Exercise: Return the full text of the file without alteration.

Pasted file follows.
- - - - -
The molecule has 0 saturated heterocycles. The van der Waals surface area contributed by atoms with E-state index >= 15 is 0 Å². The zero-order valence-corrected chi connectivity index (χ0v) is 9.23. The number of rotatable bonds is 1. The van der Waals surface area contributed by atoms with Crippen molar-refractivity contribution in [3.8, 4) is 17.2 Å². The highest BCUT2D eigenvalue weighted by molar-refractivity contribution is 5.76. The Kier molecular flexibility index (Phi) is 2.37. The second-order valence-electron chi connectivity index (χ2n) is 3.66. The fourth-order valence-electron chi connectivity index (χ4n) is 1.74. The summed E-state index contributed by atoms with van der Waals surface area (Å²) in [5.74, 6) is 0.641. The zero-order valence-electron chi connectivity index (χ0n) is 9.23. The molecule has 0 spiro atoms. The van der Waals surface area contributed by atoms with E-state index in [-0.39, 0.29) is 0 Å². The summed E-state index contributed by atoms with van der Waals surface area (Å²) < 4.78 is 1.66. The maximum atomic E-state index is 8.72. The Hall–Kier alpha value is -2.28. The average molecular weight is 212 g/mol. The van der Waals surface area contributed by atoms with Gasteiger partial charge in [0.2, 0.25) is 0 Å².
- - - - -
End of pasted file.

The molecule has 0 saturated heterocycles. The van der Waals surface area contributed by atoms with E-state index >= 15 is 0 Å². The zero-order valence-corrected chi connectivity index (χ0v) is 9.23. The number of rotatable bonds is 1. The van der Waals surface area contributed by atoms with Crippen molar-refractivity contribution in [3.8, 4) is 17.2 Å². The highest BCUT2D eigenvalue weighted by molar-refractivity contribution is 5.76. The Kier molecular flexibility index (Phi) is 2.37. The second-order valence-electron chi connectivity index (χ2n) is 3.66. The fourth-order valence-electron chi connectivity index (χ4n) is 1.74. The summed E-state index contributed by atoms with van der Waals surface area (Å²) in [5.74, 6) is 0.641. The zero-order valence-electron chi connectivity index (χ0n) is 9.23. The molecule has 0 spiro atoms. The van der Waals surface area contributed by atoms with E-state index in [-0.39, 0.29) is 0 Å². The summed E-state index contributed by atoms with van der Waals surface area (Å²) < 4.78 is 1.66. The maximum atomic E-state index is 8.72. The Hall–Kier alpha value is -2.28. The average molecular weight is 212 g/mol. The van der Waals surface area contributed by atoms with Gasteiger partial charge in [0.2, 0.25) is 0 Å².